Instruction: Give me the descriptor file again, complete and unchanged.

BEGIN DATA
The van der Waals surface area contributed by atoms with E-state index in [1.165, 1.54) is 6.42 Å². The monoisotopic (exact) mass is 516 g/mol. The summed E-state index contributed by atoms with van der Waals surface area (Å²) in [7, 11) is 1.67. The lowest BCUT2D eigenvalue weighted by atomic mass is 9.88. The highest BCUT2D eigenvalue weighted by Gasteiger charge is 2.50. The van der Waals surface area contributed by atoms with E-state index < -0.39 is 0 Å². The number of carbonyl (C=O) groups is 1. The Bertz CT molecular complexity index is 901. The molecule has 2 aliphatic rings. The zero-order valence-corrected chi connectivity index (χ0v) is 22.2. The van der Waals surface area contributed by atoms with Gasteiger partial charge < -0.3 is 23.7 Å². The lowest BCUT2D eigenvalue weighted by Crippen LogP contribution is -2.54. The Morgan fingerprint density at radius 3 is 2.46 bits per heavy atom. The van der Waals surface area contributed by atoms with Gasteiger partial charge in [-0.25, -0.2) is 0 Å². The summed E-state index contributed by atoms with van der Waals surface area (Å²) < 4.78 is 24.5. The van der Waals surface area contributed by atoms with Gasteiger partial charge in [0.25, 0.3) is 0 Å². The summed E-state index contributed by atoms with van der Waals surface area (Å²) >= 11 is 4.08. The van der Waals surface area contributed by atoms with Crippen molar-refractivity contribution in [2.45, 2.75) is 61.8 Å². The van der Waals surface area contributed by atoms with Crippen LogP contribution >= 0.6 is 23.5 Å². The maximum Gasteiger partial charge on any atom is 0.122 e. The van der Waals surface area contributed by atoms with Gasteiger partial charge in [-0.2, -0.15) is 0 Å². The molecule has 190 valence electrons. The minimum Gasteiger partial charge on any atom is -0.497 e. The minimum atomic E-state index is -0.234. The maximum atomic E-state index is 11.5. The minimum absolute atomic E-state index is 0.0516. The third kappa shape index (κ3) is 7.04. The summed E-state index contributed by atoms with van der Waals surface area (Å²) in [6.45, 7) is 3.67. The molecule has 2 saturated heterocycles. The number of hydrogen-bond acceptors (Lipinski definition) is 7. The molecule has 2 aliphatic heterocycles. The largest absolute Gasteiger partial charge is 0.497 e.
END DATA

The van der Waals surface area contributed by atoms with E-state index in [1.165, 1.54) is 6.42 Å². The monoisotopic (exact) mass is 516 g/mol. The summed E-state index contributed by atoms with van der Waals surface area (Å²) in [7, 11) is 1.67. The lowest BCUT2D eigenvalue weighted by atomic mass is 9.88. The highest BCUT2D eigenvalue weighted by Gasteiger charge is 2.50. The van der Waals surface area contributed by atoms with E-state index < -0.39 is 0 Å². The number of carbonyl (C=O) groups is 1. The Bertz CT molecular complexity index is 901. The molecule has 2 aliphatic rings. The zero-order valence-corrected chi connectivity index (χ0v) is 22.2. The van der Waals surface area contributed by atoms with Gasteiger partial charge < -0.3 is 23.7 Å². The lowest BCUT2D eigenvalue weighted by Crippen LogP contribution is -2.54. The Morgan fingerprint density at radius 3 is 2.46 bits per heavy atom. The van der Waals surface area contributed by atoms with Gasteiger partial charge in [-0.25, -0.2) is 0 Å². The summed E-state index contributed by atoms with van der Waals surface area (Å²) < 4.78 is 24.5. The van der Waals surface area contributed by atoms with Gasteiger partial charge in [0.25, 0.3) is 0 Å². The summed E-state index contributed by atoms with van der Waals surface area (Å²) >= 11 is 4.08. The van der Waals surface area contributed by atoms with Crippen molar-refractivity contribution in [2.45, 2.75) is 61.8 Å². The van der Waals surface area contributed by atoms with Crippen LogP contribution >= 0.6 is 23.5 Å². The maximum Gasteiger partial charge on any atom is 0.122 e. The van der Waals surface area contributed by atoms with Gasteiger partial charge in [-0.2, -0.15) is 0 Å². The molecule has 190 valence electrons. The minimum Gasteiger partial charge on any atom is -0.497 e. The minimum atomic E-state index is -0.234. The maximum atomic E-state index is 11.5. The minimum absolute atomic E-state index is 0.0516. The third kappa shape index (κ3) is 7.04. The summed E-state index contributed by atoms with van der Waals surface area (Å²) in [6.45, 7) is 3.67. The molecule has 2 saturated heterocycles. The number of hydrogen-bond acceptors (Lipinski definition) is 7. The molecule has 2 aliphatic heterocycles. The largest absolute Gasteiger partial charge is 0.497 e.